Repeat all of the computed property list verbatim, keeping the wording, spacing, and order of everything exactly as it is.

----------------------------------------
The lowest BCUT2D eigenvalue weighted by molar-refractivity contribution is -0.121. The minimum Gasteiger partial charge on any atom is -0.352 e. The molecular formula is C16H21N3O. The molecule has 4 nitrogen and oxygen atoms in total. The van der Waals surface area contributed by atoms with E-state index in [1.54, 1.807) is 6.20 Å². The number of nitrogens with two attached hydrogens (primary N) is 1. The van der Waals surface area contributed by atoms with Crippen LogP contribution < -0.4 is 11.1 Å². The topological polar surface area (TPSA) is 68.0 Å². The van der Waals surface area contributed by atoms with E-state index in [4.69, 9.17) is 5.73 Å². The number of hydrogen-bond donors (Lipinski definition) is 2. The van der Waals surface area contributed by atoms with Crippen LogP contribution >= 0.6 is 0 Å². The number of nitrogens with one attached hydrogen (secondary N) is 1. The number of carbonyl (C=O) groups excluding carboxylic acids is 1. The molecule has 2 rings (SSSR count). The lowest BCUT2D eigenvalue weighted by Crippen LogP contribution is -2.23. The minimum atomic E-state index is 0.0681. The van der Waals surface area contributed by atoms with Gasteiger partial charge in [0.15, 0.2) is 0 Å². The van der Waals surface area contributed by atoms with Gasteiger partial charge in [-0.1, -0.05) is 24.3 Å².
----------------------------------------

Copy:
The lowest BCUT2D eigenvalue weighted by molar-refractivity contribution is -0.121. The minimum Gasteiger partial charge on any atom is -0.352 e. The molecular formula is C16H21N3O. The molecule has 4 nitrogen and oxygen atoms in total. The van der Waals surface area contributed by atoms with E-state index in [1.54, 1.807) is 6.20 Å². The number of nitrogens with two attached hydrogens (primary N) is 1. The van der Waals surface area contributed by atoms with Crippen LogP contribution < -0.4 is 11.1 Å². The topological polar surface area (TPSA) is 68.0 Å². The van der Waals surface area contributed by atoms with E-state index in [4.69, 9.17) is 5.73 Å². The number of hydrogen-bond donors (Lipinski definition) is 2. The van der Waals surface area contributed by atoms with Crippen LogP contribution >= 0.6 is 0 Å². The number of nitrogens with one attached hydrogen (secondary N) is 1. The number of carbonyl (C=O) groups excluding carboxylic acids is 1. The molecule has 2 rings (SSSR count). The lowest BCUT2D eigenvalue weighted by Crippen LogP contribution is -2.23. The minimum atomic E-state index is 0.0681. The van der Waals surface area contributed by atoms with Gasteiger partial charge in [0.15, 0.2) is 0 Å². The van der Waals surface area contributed by atoms with Gasteiger partial charge in [-0.1, -0.05) is 24.3 Å².